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Considerations on property division during divorce

| Sep 21, 2012 | Property Division |

Jeff Landers, a contributing writer to Forbes magazine who frequently focuses upon financially complex divorces from a woman’s perspective, has a few points to pass along concerning a divorce-related aspect that often takes center stage.

Namely, that is property division. In some dissolutions, the division of assets is truly no big deal and far from being a sticking point that produces material acrimony and distrust during divorce proceedings.

In other instances, seemingly everything is about who gets what, in what quantity and why.

In such cases, that doesn’t necessarily mean that things have become hot and contested. Rather, some divorces simply feature assets that are diverse and complex. Property can include stocks, retirement vehicles and pensions, one or more homes, various vehicles, jewelry, an art collection, inheritances and more.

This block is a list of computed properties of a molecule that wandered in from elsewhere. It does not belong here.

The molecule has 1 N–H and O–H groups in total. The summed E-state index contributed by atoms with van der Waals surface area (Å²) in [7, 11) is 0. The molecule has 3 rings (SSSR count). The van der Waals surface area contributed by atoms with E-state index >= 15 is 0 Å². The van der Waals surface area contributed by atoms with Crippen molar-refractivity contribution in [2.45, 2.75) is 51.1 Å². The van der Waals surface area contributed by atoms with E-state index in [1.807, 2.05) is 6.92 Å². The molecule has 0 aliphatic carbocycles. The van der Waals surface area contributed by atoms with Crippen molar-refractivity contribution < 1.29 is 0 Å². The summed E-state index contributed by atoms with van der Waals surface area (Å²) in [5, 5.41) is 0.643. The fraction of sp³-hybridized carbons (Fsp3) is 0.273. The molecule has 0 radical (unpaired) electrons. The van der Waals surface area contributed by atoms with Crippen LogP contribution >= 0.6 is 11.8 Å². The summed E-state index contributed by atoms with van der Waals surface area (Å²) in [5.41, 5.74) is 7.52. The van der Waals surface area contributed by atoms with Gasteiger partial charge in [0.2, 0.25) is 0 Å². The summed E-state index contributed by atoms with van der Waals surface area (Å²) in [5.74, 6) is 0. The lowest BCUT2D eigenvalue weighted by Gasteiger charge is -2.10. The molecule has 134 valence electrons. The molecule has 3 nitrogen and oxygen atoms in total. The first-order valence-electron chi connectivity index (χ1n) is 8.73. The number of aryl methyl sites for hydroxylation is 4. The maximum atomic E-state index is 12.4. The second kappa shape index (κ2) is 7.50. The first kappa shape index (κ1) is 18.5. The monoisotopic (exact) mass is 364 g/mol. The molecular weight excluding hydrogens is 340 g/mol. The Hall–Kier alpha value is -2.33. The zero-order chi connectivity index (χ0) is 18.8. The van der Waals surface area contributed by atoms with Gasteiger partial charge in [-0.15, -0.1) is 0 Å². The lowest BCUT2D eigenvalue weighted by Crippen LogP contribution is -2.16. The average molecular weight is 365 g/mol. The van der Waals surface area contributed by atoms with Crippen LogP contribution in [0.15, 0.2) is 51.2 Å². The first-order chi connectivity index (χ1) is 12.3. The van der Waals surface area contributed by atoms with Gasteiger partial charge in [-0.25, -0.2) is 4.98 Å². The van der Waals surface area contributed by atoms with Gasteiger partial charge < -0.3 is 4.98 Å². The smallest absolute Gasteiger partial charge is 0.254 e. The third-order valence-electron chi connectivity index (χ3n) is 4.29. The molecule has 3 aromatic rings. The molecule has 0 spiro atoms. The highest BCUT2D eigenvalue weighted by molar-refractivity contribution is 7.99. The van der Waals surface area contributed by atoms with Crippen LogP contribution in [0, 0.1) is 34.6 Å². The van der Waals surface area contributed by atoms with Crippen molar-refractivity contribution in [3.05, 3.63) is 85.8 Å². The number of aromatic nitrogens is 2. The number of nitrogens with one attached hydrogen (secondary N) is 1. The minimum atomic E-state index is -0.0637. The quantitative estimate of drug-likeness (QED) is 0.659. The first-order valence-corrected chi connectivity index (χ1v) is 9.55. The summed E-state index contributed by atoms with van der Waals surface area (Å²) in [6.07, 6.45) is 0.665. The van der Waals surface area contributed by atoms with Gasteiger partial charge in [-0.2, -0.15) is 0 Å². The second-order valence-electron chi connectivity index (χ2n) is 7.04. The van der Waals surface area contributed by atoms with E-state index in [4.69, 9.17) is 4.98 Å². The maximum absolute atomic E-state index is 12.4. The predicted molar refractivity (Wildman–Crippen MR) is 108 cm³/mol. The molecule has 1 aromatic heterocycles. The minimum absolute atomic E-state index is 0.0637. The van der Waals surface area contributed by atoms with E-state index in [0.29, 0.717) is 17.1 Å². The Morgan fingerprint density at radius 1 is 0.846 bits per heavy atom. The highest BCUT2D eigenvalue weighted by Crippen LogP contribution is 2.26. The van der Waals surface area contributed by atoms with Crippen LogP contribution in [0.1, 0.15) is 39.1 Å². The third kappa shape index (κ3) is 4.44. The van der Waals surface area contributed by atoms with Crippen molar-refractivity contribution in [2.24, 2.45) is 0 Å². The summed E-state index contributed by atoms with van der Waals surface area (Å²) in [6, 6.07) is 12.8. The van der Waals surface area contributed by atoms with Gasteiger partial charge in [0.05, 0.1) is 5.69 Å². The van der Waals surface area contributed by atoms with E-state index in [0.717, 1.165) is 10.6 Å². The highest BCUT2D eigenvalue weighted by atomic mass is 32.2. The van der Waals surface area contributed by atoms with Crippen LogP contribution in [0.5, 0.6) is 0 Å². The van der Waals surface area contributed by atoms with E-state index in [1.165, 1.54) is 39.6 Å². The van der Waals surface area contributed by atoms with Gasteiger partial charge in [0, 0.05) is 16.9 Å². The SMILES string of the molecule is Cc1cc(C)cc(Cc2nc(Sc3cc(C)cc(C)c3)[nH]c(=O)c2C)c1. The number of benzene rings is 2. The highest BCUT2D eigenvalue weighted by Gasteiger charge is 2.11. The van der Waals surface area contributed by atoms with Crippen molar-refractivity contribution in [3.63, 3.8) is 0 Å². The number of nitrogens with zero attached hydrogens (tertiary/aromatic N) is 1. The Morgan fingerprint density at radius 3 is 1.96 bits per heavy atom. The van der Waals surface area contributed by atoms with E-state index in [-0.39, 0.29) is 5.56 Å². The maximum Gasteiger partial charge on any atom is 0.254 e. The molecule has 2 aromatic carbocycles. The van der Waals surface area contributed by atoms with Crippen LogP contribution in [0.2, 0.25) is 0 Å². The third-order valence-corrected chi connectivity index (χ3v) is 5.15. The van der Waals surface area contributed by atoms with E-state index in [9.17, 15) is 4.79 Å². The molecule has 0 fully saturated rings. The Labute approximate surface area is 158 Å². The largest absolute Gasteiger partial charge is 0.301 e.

Further, it can be muddied somewhat by less than clear distinctions between what is marital property — assets obtained during a marriage and considered to be owned by both spouses — and what serves as an exception, such as personal gifts to one of the spouses.

In Georgia, where the law mandates an equitable distribution of assets (which is not necessarily a 50/50 split), an experienced divorce attorney can help a client focus on relevant property division factors, such as marital duration, any assets owned separately, future financial needs, earning potential, and whether a marital contract –that is, a premarital agreement or postmarital contract — exists.

Landers strongly recommends a proven divorce team to render advice and handle the legal aspects of property division.

He also says that, for many couples, marital contracts are highly advised, noting that “the best offense is a good defense.”

And he advises any divorcing person with asset-related concerns to “think financially, not emotionally,” while conceding how hard that can sometimes be.

Source: Forbes, “How to handle difficult-to-divide assets,” Jeff Landers, Sept. 18, 2012

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